38 PWHT time and temperature and deposition mode The weave deposition techniques seams to guaranty better toughness than stringer beads; Typical thermal cycle for welding P91 Courtesy of Bhöler

39 SMAW Weave beads String beads Average SMAW  Ws=165 cm/min  DR1=1,27 g/cm  HI=1,18 KJ/cm Average GTAW  Ws= 75 cm/min  DR= 1,15 g/min  HI=1,66 KJ/cm Average SMAW  Ws=137 cm/min  DR2=1,83 g/cm  HI=1,48 KJ/cm Average GTAW  WS= 63 cm/min  DR= 1,12 g/min  HI=1,90 KJ/cm Welding SMAW parameter

40 Mechanized GTAW ModeIV Ws [mm/min] Wfs [mm/min] HI [kJ/mm] DR [g/cm] LDR ,38 0, ,50 0,34 TDR 23011, ,300, , ,430, , ,41 0, ,35 0,84 HDR ,50 1, , ,56 1,01 V 75 gap 1 TDRV 60 gap 1 TDR The as-tempered microstructure consists of a fine prior austenite grains containing a lath-like tempered martensite structure with a high dislocation density that is stabilized by M23C6 carbides and MX(Nb,V) carbo- nitrides. Dimensions of the re-affected and not re-affected µ- sctruttures increase with the deposition rate The as-tempered microstructure consists of a fine prior austenite grains containing a lath-like tempered martensite structure with a high dislocation density that is stabilized by M23C6 carbides and MX(Nb,V) carbo- nitrides. Dimensions of the re-affected and not re-affected µ- sctruttures increase with the deposition rate Welding GTAW parameter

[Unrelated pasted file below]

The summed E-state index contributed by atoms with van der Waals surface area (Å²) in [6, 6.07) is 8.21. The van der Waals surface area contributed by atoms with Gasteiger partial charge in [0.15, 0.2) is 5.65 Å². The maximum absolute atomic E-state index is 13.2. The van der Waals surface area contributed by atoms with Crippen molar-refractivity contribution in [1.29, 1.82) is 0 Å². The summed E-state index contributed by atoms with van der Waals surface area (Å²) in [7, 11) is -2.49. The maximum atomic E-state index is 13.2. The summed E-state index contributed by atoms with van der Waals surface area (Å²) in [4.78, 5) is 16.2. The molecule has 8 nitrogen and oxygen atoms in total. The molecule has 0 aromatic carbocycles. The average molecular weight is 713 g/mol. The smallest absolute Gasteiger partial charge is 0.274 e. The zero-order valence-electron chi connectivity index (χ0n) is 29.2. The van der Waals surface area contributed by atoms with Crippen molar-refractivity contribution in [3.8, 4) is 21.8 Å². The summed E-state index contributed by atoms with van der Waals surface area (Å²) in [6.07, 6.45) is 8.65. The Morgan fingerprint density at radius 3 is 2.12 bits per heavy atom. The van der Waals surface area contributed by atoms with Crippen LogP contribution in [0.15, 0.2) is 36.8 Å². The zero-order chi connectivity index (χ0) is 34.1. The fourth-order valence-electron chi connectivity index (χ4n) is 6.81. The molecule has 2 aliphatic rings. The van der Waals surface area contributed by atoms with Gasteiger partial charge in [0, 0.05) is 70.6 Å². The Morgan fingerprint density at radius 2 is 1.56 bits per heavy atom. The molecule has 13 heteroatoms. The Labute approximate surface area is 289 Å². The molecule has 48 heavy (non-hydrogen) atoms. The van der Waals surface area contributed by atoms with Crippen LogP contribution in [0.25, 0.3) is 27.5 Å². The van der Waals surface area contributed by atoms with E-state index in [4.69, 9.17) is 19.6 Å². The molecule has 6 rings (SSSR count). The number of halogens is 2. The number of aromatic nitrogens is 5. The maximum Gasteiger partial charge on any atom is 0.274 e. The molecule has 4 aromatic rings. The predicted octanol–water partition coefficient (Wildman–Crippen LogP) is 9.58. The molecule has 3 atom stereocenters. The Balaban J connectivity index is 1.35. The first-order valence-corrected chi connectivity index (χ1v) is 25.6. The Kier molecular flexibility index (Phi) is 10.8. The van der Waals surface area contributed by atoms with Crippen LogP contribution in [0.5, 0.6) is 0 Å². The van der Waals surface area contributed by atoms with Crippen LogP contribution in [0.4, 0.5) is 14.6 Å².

41 SMAW The 4 h PWTH reduce RM in FZ DR2_FZ 275 > 60 J (RCC-MR) No sample meets the requirements (RCC-MR) Corrispondence beetween Fimec and Tensile Test RCC The 4 h PWTH reduce HV in FZ

42 GTAW Problem of Cracking IV Coupling “Target”

43 Influence of PWHT The hardness increase from the cap to the rood due to the different dilution ratio and filler material (Electrode /wire Thermanit MTS3); The hardness is reduced by increasing of the PWHT holding time ( 2h  4) The tensile strength in BM decrease with PWHT; The RP0,2 & RM on FZ decrease if the holding time of PWHT is increased; The A% on FZ is less of the 20 %, The V60 with low DR and Low HI allow to obtain the higher value THANK YOU The holding time of the PWHT influence the Hardness of the welds: Mechanical Features